Neurodivergent Brains and ‘Picky Eating’

Last night we had a marvellous feast of a Friday night supper. All the family was there and the food was plentiful and everyone had the choice of the meal that they would like to eat. I had already started reheating the Cook curries we had in the freezer when Hubbie arrived home with a sushi platter. We just put it all in the middle of the table and let everyone help themselves along with the naan breads, vegetable curry and popadoms.

One of my sons has ARFID (Avoidant/restrictive food intake disorder -ARFID) as did my brother as a child and teen and, looking back, I think my uncle may have had it too. It means that my son is only able to eat a limited range of foods because the smell, taste, texture and the fact that it’s just ‘different’ (click here to read about neurodivergent brains finding the unknown challenging) all create a physical reaction to the food he’s asked to eat. The physical reaction is generally disgust but it has been gagging and near vomiting in the past. My son is undiagnosed because he’s an age where he is gaining confidence in self-advocating for himself and his wants and needs and he doesn’t want another assessment because he feels that another label won’t actually do anything for him. I understand and respect this but choose to follow some of the strategies that those with ARFID use to help him in his day-to-day eating.

ARFID is more than just ‘picky eating’; it’s more than not eating your non-favourite foods. ARFID is an, often, fear based disorder with its roots in sensory processing difficulties. This is my son to a tee because he has severe sensory challenges and we can see from his face that his disgust quickly turns to fear if you try to make him eat something he really can’t (I use can’t rather than won’t because he really can’t).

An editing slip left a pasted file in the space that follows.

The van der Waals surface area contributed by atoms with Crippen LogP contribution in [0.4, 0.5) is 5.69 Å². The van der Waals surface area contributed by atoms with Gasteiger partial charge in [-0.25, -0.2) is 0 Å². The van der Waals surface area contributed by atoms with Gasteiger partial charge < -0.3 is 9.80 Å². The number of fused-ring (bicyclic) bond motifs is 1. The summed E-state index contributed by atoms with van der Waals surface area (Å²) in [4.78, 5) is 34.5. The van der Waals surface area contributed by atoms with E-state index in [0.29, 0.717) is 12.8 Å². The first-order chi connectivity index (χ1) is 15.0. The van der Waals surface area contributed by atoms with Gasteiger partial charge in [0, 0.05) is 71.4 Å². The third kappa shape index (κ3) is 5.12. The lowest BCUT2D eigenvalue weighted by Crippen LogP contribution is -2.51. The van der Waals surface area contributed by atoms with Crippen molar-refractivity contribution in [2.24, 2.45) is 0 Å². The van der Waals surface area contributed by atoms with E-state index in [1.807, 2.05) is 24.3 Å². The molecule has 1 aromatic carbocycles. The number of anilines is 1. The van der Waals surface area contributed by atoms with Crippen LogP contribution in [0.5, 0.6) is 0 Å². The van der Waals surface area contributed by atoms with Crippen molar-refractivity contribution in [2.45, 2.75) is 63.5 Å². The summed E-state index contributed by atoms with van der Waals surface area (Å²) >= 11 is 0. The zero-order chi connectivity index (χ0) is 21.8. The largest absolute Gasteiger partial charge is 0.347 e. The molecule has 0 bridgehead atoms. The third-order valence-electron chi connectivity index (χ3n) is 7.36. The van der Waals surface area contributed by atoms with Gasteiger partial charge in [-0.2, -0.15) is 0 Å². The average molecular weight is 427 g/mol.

My son would rather not eat than eat something he can’t and this is similar to my brother in that food avoidance was a part of my brother’s life looking back. Both my brother and my son are very tall and slim so do need a good diet, especially my son, who is still growing. Food avoidance in ARFID can be similar to other food disorders (the relationship to food and intake of food is ‘disordered’ hence the name) in that my son can push food around on a plate to seem like he is eating (he’s not; we’ve observed him many times over the years doing this), he can hide food, throw food away and avoid eating food (and can lie about it). We’ve also had rows over his food intake which isn’t something any of us are proud of and I can only say to explain is that we now know better so we do better and our son totally accepts this.

Food is emotional. The act of preparing food for, and sharing food with, other humans that you are connected to is a basic tenant of what it is to be human. It goes back as far as we do when once our lives were centred around hunting and then gathering food to store and use to keep our families alive. We think of those we are cooking for when we choose ingredients to cook, ‘Let’s make pizza tonight! We love to do that…’ and we prepare for in, what I think as, the heart of the home when we cook and the smells produced cause small children to come out of their rooms and ask, ‘When’s dinner? I’m starving.’

Sharing a meal means talking and cooperating and making sure you get that last potato by bartering (arguing) with a sibling or parent. The contents of the fridge when you open it on a Winter’s night and the kitchen is just lit by the light that creeps out of the cold box that holds lovely things for delicious snacks that you don’t need but really want all the same.